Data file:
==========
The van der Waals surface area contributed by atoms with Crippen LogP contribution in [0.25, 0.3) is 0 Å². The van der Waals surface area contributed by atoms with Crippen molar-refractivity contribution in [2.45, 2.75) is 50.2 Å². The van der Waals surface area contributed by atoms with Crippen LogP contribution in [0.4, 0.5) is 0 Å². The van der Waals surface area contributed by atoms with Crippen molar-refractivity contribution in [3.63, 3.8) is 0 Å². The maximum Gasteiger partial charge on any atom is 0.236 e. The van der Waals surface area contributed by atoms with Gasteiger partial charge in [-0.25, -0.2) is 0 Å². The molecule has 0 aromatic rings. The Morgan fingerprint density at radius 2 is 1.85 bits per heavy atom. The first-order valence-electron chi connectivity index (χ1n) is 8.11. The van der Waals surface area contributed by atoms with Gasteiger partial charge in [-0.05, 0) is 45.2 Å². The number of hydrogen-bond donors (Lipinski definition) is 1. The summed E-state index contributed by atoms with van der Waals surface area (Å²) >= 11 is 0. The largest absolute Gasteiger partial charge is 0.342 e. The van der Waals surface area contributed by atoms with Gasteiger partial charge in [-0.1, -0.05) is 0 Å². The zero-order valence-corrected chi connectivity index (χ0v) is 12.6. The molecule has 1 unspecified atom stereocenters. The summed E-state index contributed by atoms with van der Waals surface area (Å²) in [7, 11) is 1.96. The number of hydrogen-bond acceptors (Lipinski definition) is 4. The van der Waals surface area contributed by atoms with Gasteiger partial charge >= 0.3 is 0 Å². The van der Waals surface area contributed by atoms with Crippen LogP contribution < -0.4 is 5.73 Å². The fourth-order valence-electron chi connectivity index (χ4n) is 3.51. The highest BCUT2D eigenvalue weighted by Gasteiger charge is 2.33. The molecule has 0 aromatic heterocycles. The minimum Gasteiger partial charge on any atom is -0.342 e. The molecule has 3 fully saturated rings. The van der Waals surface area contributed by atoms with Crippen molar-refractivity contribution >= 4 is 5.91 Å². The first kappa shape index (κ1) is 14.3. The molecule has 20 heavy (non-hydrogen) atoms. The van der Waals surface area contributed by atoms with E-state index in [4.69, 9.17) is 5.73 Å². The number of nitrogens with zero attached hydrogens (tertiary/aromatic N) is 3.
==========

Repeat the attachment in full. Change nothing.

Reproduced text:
The van der Waals surface area contributed by atoms with Crippen LogP contribution in [0.25, 0.3) is 0 Å². The van der Waals surface area contributed by atoms with Crippen molar-refractivity contribution in [2.45, 2.75) is 50.2 Å². The van der Waals surface area contributed by atoms with Crippen LogP contribution in [0.4, 0.5) is 0 Å². The van der Waals surface area contributed by atoms with Crippen molar-refractivity contribution in [3.63, 3.8) is 0 Å². The maximum Gasteiger partial charge on any atom is 0.236 e. The van der Waals surface area contributed by atoms with Gasteiger partial charge in [-0.25, -0.2) is 0 Å². The molecule has 0 aromatic rings. The Morgan fingerprint density at radius 2 is 1.85 bits per heavy atom. The first-order valence-electron chi connectivity index (χ1n) is 8.11. The van der Waals surface area contributed by atoms with Gasteiger partial charge in [-0.05, 0) is 45.2 Å². The number of hydrogen-bond donors (Lipinski definition) is 1. The summed E-state index contributed by atoms with van der Waals surface area (Å²) >= 11 is 0. The largest absolute Gasteiger partial charge is 0.342 e. The van der Waals surface area contributed by atoms with Gasteiger partial charge in [-0.1, -0.05) is 0 Å². The zero-order valence-corrected chi connectivity index (χ0v) is 12.6. The molecule has 1 unspecified atom stereocenters. The summed E-state index contributed by atoms with van der Waals surface area (Å²) in [7, 11) is 1.96. The number of hydrogen-bond acceptors (Lipinski definition) is 4. The van der Waals surface area contributed by atoms with Gasteiger partial charge >= 0.3 is 0 Å². The van der Waals surface area contributed by atoms with Crippen LogP contribution < -0.4 is 5.73 Å². The fourth-order valence-electron chi connectivity index (χ4n) is 3.51. The highest BCUT2D eigenvalue weighted by Gasteiger charge is 2.33. The molecule has 0 aromatic heterocycles. The minimum Gasteiger partial charge on any atom is -0.342 e. The molecule has 3 fully saturated rings. The van der Waals surface area contributed by atoms with Crippen molar-refractivity contribution >= 4 is 5.91 Å². The first kappa shape index (κ1) is 14.3. The molecule has 20 heavy (non-hydrogen) atoms. The van der Waals surface area contributed by atoms with E-state index in [4.69, 9.17) is 5.73 Å². The number of nitrogens with zero attached hydrogens (tertiary/aromatic N) is 3.